Russia pursues diplomacy backed by military exercise to stabilise Eurasia amid Taliban surge & fears of ISIS


Russia that has deep interests in Afghanistan is pursuing a twin track policy by pursuing diplomacy backed by military exercises with two of erstwhile Soviet Republics on the other hand to safeguard its security interests and keep Eurasian region stable.

The Russian military has stated that it will conduct military drills next month with Tajikistan and Uzbekistan near the border with Afghanistan where the Taliban have launched an offensive against Afghan government troops. These measures have been undertaken even as Moscow remain diplomatically engaged with various stakeholders in Afghanistan including Taliban besides other powers bilaterally as well as through Moscow and Troika plus format.

Russian Defence Ministry said that the joint drills will take place August 5-10 at the Kharbmaidon training ground in Tajikistan near the Afghan border.

Alexander Lapin, commander of the Russian Central Military District, said that the troops will run drills to defeat illegal armed units that invaded the territory of an allied country. Defence Ministry said troops from a Russian military base in Tajikistan and the Central Military District will take part in the war games. Moscow besides Uzbekistan and Tajikistan are worried over splinter terror groups entering Central Asia and Eurasia.

Russian tanks were deployed near the Afghan-Tajik border on Tuesday ahead of military exercises next month and Moscow announced more drills in neighbouring Uzbekistan as regional tensions over the Taliban’s gains in Afghanistan remained high.

Tank crews from Russia’s military base in Tajikistan, its largest on foreign soil, made a journey to a military range near the Afghan border, the TASS news agency cited Russia’s Central Military District as saying in a statement on Tuesday.

During the deployment, the T-72 tank crews practised protecting convoys and repelling enemy fire, TASS reported.

“Upon arrival at the range, the crews started setting up their positions and providing cover for combat vehicles,” the statement said. One of Kremlin’s top priorities has been to strengthen the 201st military base in Tajikistan, Russia’s largest base in Central Asia.

On Tuesday, Russia said joint exercises with Uzbek troops in southern Uzbekistan, also near the Afghan border, would run from July 30 to August 10, involving around 1,500 troops and 200 vehicles, including aircraft.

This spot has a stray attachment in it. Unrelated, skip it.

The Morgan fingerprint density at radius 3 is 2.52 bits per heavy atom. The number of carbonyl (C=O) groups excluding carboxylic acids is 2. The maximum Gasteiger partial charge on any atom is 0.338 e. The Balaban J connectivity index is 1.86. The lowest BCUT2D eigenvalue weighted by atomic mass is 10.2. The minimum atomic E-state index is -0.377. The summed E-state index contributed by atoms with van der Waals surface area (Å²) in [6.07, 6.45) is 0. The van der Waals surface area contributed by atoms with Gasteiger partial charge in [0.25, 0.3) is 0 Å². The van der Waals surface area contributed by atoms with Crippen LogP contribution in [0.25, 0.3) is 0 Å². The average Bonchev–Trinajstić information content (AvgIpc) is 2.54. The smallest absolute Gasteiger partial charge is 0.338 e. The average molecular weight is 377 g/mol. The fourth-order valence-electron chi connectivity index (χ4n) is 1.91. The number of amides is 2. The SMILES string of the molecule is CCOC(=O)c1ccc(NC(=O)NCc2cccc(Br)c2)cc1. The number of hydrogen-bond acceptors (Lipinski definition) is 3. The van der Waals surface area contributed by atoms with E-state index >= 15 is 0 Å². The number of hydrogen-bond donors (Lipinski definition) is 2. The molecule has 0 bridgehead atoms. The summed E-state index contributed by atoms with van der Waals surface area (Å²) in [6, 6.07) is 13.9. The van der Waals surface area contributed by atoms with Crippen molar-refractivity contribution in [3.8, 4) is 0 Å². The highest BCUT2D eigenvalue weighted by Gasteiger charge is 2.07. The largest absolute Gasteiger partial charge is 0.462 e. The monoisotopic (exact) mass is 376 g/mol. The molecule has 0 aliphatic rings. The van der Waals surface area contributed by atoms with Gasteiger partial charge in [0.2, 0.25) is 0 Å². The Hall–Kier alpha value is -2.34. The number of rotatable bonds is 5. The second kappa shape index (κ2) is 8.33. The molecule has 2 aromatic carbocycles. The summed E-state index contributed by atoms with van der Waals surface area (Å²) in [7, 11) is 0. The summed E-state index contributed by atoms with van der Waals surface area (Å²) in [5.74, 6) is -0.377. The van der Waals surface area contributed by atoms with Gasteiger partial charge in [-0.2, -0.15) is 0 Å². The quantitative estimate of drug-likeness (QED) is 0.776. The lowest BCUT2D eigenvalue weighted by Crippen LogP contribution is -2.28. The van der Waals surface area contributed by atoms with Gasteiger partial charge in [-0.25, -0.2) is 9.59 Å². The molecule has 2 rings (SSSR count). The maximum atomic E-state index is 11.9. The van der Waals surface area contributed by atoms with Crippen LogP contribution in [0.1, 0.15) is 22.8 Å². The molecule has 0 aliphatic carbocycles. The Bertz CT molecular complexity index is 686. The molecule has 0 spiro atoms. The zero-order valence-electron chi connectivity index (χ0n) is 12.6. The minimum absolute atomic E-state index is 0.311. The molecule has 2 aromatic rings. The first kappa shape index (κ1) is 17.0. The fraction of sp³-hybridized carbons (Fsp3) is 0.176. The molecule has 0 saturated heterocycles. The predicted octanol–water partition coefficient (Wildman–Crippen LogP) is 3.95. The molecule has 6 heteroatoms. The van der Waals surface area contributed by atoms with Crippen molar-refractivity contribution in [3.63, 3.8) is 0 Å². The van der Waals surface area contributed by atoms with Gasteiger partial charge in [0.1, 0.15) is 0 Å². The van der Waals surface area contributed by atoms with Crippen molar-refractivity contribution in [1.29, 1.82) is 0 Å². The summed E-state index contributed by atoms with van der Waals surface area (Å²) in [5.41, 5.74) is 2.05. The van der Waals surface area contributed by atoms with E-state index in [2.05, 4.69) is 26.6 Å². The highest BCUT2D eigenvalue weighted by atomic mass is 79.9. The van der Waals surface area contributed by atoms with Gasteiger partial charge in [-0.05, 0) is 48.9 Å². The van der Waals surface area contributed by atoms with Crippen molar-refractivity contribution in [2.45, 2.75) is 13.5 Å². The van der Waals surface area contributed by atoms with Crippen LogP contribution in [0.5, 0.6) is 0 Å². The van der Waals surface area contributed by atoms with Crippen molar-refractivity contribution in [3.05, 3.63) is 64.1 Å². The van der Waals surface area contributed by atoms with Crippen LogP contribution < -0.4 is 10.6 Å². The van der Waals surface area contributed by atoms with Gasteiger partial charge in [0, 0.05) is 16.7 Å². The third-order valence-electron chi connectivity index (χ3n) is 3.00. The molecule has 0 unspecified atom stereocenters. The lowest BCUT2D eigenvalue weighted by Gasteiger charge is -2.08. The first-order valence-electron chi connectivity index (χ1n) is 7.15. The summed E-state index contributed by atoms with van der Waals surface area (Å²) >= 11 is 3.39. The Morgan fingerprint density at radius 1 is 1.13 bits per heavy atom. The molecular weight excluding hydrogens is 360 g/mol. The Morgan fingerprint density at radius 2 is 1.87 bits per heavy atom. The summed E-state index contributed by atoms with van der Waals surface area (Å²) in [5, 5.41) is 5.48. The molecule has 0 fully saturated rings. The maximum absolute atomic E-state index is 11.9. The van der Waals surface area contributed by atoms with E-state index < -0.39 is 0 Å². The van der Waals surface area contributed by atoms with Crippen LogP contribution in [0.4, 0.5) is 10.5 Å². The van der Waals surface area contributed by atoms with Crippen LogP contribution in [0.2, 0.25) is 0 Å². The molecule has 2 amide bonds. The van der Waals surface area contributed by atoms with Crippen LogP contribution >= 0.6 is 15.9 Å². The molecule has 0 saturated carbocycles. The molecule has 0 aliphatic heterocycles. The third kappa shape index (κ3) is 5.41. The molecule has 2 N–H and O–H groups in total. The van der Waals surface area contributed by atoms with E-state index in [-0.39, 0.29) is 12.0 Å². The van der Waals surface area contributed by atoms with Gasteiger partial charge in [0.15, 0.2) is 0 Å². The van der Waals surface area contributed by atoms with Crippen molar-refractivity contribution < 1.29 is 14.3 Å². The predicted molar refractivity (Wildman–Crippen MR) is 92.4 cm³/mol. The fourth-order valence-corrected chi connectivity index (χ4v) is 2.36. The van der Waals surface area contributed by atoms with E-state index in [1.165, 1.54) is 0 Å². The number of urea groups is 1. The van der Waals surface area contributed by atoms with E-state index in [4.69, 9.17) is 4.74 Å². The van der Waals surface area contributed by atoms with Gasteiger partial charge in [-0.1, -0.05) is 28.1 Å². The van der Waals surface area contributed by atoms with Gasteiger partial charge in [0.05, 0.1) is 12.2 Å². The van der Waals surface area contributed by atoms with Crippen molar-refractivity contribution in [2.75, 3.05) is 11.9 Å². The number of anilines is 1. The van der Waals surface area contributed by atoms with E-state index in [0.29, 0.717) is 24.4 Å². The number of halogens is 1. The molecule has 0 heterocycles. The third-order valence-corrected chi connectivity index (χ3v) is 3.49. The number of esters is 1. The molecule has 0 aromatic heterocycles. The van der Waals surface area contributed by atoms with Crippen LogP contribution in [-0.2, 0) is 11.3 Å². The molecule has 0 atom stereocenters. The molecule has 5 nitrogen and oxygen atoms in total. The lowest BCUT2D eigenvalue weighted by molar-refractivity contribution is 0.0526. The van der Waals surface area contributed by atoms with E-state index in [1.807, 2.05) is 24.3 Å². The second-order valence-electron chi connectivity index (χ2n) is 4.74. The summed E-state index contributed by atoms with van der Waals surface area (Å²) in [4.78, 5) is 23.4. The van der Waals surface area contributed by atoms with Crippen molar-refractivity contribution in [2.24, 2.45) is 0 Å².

Russia still maintains a significant military presence in Central Asia. Moscow is the region’s largest arms supplier and has troops stationed at bases in Kazakhstan, Kyrgyzstan and Tajikistan. These three Central Asian republics are also members of the Collective Security Treaty Organization (CSTO), a Moscow-led military alliance including some of the erstwhile Soviet era states.

In late April, Russia held a large-scale exercise with Tajikistan involving over 50,000 military personnel and 700 units of military hardware, ranging from fighter jets and tanks to rocket launchers and artillery. The drills took place near Tajikistan’s southern border with Afghanistan and centered on a border breach scenario.

Russian Defense Minister Sergei Shoigu had traveled to Tajikistan days after the exercise to sign an agreement to establish a joint air defense system. Shoigu also visited Uzbekistan, where he announced that the Russian and Uzbek defense ministries had adopted a four-year “strategic partnership” format, the first of its kind.

In a March interview with a Kazakh media house, Shoigu cautioned that Afghanistan was at risk of becoming a safe haven for extremist groups and drug traffickers following the U.S. withdrawal. “Large groups of terrorists are moving to different countries, including Afghanistan,” he said, adding that the Islamic State “has already appeared there, and we are observing the arrival of those who, firstly, left Afghanistan for Syria, and plus those who came from Syria to another country are added to them.”



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